Sony Ericsson Xperia X1. In addition to sharing a similar slider design, the X1 and Mondi both run Windows Mobile 6.1 on an 800 x 480 touchscreen. Like the Advantage, the X1 is a smartphone (albeit one of "normal" size). But the Mondi is better for me because it has a larger screen that's a better fit for its resolution, faster processor, and a bigger keyboard.
iPhone 3GS. The 3GS is my primary phone right now and what I use as my go-to device for quick web and email access. It's what I reach for when I don't want/need a full-blown Windows OS or a keyboard for extended text entry because it's sufficient for most minor tasks. In other words, although I also use it as a phone, the 3GS can usually function as that "in-between" gadget (the one I consider the Mondi to be) for me. But the Mondi is better for me because it has a bigger screen with a higher resolution (no incessant zooming!), hardware keyboard, more customizable UI, and more complete web experience. And though it doesn't have an app store as polished as the iTunes App Store and the applications are generally more expensive, there are a lot more choices. WM 6.1 may lack the finger-friendly refinement of the iPhone OS, but it gives users the freedom to do what they want.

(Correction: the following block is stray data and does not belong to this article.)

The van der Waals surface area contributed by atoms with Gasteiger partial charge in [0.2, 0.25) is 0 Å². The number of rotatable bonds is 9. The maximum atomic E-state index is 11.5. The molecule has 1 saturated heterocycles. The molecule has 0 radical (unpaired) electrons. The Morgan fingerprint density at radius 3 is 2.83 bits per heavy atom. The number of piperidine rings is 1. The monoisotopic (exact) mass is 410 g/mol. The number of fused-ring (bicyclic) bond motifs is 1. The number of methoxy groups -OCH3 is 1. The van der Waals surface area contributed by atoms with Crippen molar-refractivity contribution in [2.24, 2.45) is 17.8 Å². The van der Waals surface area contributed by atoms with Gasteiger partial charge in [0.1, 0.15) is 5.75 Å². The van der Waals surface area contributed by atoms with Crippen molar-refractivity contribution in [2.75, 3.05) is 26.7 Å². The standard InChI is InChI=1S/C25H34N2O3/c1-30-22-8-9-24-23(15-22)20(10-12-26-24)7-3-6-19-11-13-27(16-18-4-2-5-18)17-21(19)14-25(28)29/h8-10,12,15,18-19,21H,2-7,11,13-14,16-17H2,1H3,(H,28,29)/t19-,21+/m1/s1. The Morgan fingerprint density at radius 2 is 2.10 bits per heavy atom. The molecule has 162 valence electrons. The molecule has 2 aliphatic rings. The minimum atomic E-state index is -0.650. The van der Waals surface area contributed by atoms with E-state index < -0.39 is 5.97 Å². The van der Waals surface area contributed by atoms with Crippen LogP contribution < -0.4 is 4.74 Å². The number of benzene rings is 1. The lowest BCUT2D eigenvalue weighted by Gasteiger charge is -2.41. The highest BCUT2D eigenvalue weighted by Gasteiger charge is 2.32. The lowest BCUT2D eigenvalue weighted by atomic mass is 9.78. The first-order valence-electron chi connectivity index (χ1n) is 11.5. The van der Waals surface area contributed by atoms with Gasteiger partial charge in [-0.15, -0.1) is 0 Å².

Intel UMPCs/MIDs. I have a number of "real" UMPCs/MIDs (with a few more on the way) that run full-blown Windows XP or Vista on Intel x86 CPUs and are obviously more powerful than the Mondi. Resume time from sleep mode in Vista (about 3 seconds) is nearly as fast as instant-on in Windows Mobile too, so they're suitable as go-to devices for quick bursts of use with the added benefit of being capable of much more than that if necessary. But the Mondi is better for me because of its size. Until full desktop operating systems can be squeezed onto units as small and light as the Mondi, Intel-based UMPCs/MIDs will serve me better as primary computing devices. Right now, they're just a little too big and heavy for me to use in handheld thumb-typing mode for long stretches of time; I can hold the Mondi for several hours straight without fatigue in my forearms, wrists, hands, or fingers, which makes me reach for it more often. The Mondi also has better standby and in-use battery life.